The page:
Ahmadinejad: US empire nearing end

Iranian president addresses UN general assembly, criticising Western powers.

    George Bush gave his last general assembly
    speech as president [Reuters]

    On the subject of Iran's nuclear programme, he said that Iran would "resist" Western bullies attempting to prevent the country acquiring civilian nuclear technology, which western nations are fearful could be used to develop nuclear weapons.

    'Defending Iran's rights'


    Refering to the US and its allies he said: "They oppose other nations' progress and tend to monopolise technologies and to use those monopolies in order to impose their will on other nations."


    He said that Iran "will continue to defend its rights".


    "The Iranian nation is for dialogue. But it has not accepted and will not accept illegal demands."


    Marwan Bishara, Al Jazeera's senior political analyst in New York, said: "This speech was quite high on generalities and low on specifics.


    "It was almost deflated of any particulars. And certainly not approaching any one of those controversial issues that we live today - whether it's the economy, or the question of the Gulf or Iraq."


    Bishara said Ahmadinejad was "trying his best to present an Islamic discourse ... to say that if [the West] is not going to respect, legally speaking, different questions that concerns the international community, he is going to lean back on such things as religious discourse."


    Economic worries


    But the global financial turmoil dominated the assembly with Ban Ki-moon, the UN secretary general, urging world leaders to put aside their national interests  and show "global leadership" to alleviate world poverty.


    Ban Ki-moon focused on global
    economic problems [AFP]
    He said the economic problems could have a "very serious negative impact" on the capacity of rich nations to help others achieve their targets - primarily to reduce extreme poverty by 50 per cent.


    "We face a global financial crisis. A global energy crisis. A global food crisis. Trade talks have collapsed, yet again," Ban said as he opened the assembly.

    "We must think about how the world economic system should evolve to more fully reflect the changing realities of our time."


    The secretary-general said that the world also faced a "development emergency".


    "We must galvanise global awareness and global action, with a special focus on Africa."


    He criticised the intenational community in assiting with Africa's development, saying it had "not matched words with deeds".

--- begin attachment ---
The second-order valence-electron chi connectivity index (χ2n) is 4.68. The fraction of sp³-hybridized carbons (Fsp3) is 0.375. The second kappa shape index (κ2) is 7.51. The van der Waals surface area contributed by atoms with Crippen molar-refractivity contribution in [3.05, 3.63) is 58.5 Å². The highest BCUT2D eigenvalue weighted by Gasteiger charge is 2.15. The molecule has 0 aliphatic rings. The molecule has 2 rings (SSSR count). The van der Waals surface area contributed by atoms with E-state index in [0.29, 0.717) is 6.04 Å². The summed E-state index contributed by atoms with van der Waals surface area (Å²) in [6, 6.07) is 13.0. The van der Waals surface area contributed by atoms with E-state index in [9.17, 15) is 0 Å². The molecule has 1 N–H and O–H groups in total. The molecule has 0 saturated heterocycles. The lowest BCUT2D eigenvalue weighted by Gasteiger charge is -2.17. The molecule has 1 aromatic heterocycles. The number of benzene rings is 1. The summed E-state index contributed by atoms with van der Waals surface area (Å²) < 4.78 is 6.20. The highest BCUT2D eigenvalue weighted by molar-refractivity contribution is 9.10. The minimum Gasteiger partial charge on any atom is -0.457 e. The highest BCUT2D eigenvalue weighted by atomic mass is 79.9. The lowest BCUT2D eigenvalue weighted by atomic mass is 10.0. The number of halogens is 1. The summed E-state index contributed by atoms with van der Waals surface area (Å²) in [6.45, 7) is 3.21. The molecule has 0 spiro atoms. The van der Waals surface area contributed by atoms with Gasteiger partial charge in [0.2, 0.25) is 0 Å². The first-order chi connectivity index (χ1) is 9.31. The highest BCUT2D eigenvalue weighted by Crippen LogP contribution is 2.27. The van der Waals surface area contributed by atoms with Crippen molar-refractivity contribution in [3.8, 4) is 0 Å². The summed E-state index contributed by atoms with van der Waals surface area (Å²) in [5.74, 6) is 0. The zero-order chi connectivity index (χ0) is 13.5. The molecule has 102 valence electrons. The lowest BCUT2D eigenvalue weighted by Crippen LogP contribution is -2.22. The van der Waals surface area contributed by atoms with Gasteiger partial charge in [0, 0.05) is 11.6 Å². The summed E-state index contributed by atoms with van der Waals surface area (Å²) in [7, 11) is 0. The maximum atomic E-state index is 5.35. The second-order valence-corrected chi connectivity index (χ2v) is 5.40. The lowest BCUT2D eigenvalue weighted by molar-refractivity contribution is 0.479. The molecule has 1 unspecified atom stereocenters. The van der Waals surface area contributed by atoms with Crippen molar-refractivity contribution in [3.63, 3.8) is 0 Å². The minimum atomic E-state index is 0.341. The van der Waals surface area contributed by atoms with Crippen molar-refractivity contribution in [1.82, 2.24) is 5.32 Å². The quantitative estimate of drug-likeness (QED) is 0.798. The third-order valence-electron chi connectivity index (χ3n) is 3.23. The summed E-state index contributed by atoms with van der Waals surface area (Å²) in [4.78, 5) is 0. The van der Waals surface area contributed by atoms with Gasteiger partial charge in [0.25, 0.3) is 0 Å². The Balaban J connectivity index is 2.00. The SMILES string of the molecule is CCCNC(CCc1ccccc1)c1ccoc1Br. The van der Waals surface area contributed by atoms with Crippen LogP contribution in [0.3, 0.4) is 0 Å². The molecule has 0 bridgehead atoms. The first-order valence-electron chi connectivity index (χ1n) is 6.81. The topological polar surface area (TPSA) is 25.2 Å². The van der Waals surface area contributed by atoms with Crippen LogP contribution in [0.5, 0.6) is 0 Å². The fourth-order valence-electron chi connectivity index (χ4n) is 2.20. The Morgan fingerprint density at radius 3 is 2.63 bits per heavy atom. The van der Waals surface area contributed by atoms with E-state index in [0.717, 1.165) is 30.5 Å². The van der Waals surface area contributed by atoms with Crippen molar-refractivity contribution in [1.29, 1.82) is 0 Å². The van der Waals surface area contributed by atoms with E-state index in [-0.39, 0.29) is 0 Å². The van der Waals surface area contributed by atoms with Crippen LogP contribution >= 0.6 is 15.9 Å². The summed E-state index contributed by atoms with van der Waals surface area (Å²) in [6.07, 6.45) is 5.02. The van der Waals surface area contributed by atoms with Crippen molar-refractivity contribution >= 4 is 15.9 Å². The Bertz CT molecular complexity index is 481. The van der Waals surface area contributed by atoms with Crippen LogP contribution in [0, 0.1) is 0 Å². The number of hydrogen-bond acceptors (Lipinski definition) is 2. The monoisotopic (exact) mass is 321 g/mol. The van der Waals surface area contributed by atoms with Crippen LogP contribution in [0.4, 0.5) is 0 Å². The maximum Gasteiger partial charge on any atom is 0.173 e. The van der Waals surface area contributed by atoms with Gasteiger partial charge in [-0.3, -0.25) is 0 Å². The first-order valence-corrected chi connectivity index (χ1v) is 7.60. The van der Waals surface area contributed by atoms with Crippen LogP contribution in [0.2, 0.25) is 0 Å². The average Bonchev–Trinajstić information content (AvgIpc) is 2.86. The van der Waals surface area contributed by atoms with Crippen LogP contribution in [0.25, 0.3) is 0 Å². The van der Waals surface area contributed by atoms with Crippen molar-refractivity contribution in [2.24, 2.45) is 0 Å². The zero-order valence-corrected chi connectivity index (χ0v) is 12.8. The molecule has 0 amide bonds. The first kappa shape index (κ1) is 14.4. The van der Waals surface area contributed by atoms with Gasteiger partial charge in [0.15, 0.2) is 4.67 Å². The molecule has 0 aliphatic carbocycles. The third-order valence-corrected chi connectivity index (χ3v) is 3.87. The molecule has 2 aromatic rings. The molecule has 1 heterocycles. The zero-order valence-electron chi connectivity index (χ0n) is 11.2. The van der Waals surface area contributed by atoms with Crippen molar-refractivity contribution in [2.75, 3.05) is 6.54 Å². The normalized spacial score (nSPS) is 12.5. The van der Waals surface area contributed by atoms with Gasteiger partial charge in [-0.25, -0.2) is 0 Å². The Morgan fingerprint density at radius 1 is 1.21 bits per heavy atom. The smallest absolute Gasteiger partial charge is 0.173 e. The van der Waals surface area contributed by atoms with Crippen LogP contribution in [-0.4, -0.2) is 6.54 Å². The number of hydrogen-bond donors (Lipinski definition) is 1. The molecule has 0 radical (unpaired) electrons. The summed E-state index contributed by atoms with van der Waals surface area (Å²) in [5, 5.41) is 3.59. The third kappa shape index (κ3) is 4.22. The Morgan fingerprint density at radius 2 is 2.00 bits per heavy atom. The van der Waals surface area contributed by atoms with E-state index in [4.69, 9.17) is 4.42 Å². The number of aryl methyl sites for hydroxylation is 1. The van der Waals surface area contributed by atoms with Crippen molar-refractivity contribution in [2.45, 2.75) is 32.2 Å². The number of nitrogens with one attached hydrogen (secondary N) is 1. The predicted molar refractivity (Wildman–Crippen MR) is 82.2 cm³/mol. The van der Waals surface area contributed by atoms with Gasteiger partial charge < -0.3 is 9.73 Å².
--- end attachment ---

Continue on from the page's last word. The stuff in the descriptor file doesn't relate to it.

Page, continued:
Ban also urged stronger action to combat the crisis in Somalia and highlighted the problems for the UN to meet deployment deadlines in Darfur, Sudan.


    "If ever there were a call to collective action - a call for global leadership - it is now."

    'Urgent timeframe'

    President Bush also spoke to the assembly on Tuesday, saying that he realised that other nations were watching the US to see how they deal with the economic crisis.


    He said that he was confident that the US would act "in the urgent timeframe required" to prevent broader problems.


    Talking about the $700bn bail-out package proposed by his administration to fortify the US economy, Bush said: "I can assure you that my administration and our congress are working together to quickly pass legislation approving this strategy."


    Al Jazeera's Sarah Brown in New York, said meetings at the assembly would also address the Middle East conflict and the Iranian nuclear crisis, among other topics.


    Brown said that with the recent conflict in Georgia and the situation in Iran would mean that the atmosphere at the assembly would be tense.


    Other speakers on Monday's session included Nikolas Sarkozy, the French president,  and who urged greater regulation of financial markets.


    Luiz Inacio Lula da Silva, the Brazilian president, urged for reform of the UN to give it greater power to deal with global economic and security crises.

    SOURCE: Al Jazeera and agencies


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